Facebook COO Sheryl Sandberg & Twitter CEO Jack Dorsey To Testify Before Senate Intelligence Committee

Facebook chief operating officer Sheryl Sandberg and Twitter chief executive officer Jack Dorsey testify during a Senate Intelligence Committee hearing.
Drew Angerer / Getty Images

Facebook’s chief operating officer, Sheryl Sandberg, admitted that her company was “too slow to spot” and “too slow to act,” on Russian election meddling in 2016 through social media, according to a prepared statement she gave to Congress Wednesday in a joint appearance with Twitter CEO Jack Dorsey.

Sandberg and Dorsey appeared in front of the U.S. Senate Select Committee on Intelligence, according to Business Insider. Google chief executive Sundar Pichai and Alphabet CEO Larry Page declined invitations to appear in front of the committee, CNBC noted.

Congress has zeroed in on social media titans like Facebook and Twitter since the 2016 election, charging that Russian operatives freely gamed the networks to interfere in the presidential election to help President Donald Trump.

The Cambridge Analytica scandal, in which roughly 87 million Facebook users allegedly had their information unwittingly obtained, rocked the social media giant. According to Business Insider, Facebook stated it has found additional operations attempting to influence politics in the U.S. and in other countries.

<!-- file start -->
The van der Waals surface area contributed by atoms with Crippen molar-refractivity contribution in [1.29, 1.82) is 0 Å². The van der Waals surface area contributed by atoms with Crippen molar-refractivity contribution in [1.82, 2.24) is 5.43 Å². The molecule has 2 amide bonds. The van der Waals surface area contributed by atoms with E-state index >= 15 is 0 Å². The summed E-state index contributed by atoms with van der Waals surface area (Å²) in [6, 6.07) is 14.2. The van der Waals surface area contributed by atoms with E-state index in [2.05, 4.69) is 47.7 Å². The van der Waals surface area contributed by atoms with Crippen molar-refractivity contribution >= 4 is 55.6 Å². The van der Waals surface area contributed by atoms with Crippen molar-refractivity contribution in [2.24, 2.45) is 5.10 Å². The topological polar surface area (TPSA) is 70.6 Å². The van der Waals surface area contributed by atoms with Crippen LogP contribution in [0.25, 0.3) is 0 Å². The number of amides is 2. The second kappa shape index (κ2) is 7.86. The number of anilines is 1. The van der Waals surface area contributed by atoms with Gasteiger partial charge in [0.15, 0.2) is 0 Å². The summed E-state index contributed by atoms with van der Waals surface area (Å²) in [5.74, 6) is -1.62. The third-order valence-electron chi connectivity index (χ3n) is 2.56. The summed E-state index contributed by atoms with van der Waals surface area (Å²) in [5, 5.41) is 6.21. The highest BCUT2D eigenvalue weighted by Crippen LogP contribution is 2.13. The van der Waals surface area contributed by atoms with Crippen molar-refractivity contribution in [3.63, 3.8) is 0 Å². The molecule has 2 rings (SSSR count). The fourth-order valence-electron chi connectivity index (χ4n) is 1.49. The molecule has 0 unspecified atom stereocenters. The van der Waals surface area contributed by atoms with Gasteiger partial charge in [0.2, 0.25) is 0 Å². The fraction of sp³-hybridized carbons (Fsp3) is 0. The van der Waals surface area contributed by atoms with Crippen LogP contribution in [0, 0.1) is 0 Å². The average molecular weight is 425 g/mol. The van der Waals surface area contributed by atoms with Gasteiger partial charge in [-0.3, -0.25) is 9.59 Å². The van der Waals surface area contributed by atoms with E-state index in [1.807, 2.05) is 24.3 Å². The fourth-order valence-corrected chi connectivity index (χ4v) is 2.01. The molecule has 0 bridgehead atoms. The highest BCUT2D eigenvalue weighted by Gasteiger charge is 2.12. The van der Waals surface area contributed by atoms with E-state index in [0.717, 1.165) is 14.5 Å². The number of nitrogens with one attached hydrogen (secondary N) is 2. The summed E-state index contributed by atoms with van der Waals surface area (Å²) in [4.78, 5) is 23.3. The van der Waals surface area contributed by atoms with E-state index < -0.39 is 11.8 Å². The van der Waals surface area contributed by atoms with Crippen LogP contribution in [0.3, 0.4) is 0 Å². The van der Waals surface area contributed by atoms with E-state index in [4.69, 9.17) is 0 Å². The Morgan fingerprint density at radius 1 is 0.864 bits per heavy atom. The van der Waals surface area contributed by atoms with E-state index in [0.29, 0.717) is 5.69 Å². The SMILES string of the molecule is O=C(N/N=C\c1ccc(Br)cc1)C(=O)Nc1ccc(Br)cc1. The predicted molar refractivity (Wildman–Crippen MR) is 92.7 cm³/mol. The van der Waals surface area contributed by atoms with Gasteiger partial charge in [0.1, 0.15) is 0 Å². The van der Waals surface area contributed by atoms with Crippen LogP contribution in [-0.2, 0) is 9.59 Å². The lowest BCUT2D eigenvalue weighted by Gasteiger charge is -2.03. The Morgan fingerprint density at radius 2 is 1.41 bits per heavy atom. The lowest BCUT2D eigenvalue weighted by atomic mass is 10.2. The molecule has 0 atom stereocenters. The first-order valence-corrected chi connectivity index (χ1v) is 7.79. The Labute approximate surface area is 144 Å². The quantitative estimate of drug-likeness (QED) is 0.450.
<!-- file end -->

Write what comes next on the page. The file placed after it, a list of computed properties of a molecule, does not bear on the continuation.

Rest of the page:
“We were too slow to spot this and too slow to act,” Sandberg wrote in her statement, obtained by CNBC and other news organizations. “That’s on us. This interference was completely unacceptable. It violated the values of our company and of the country we love.

“The actions we’ve taken in response — beginning with the steps Facebook’s general counsel, Colin Stretch, outlined to this committee last year — show our determination to do everything we can to stop this kind of interference from happening. We’re investing heavily in people and technology to keep our community safe and keep our service secure,” the statement continued.

Facebook chief operating officer Sheryl Sandberg and Twitter chief executive officer Jack Dorsey arrive for a Senate Intelligence Committee. Drew Angerer / Getty Images

Twitter has come under increasing pressure to boot conspiracy theorist Alex Jones and his streaming show Infowars off Twitter, but the social media giant refuses to follow in the footsteps of others like Facebook, YouTube, and Apple. USA Today reported Tuesday that Dorsey was pushing back on reports that he actually vetoed a decision by his Twitter staff to remove Jones.

Time magazine wrote that Dorsey was expected to talk about Twitter’s expanded efforts to guard against malicious bots along with his company’s efforts to add “candidate” labels for the official accounts of politicians.

He was also expected to stress that political ideology is not a consideration in ranking content, something that President Donald Trump has loudly charged against social media outlets – on Twitter.

Recently, Trump has also come to the defense of Jones and other conservatives, charging that social media companies were banning their voices for purely political reasons.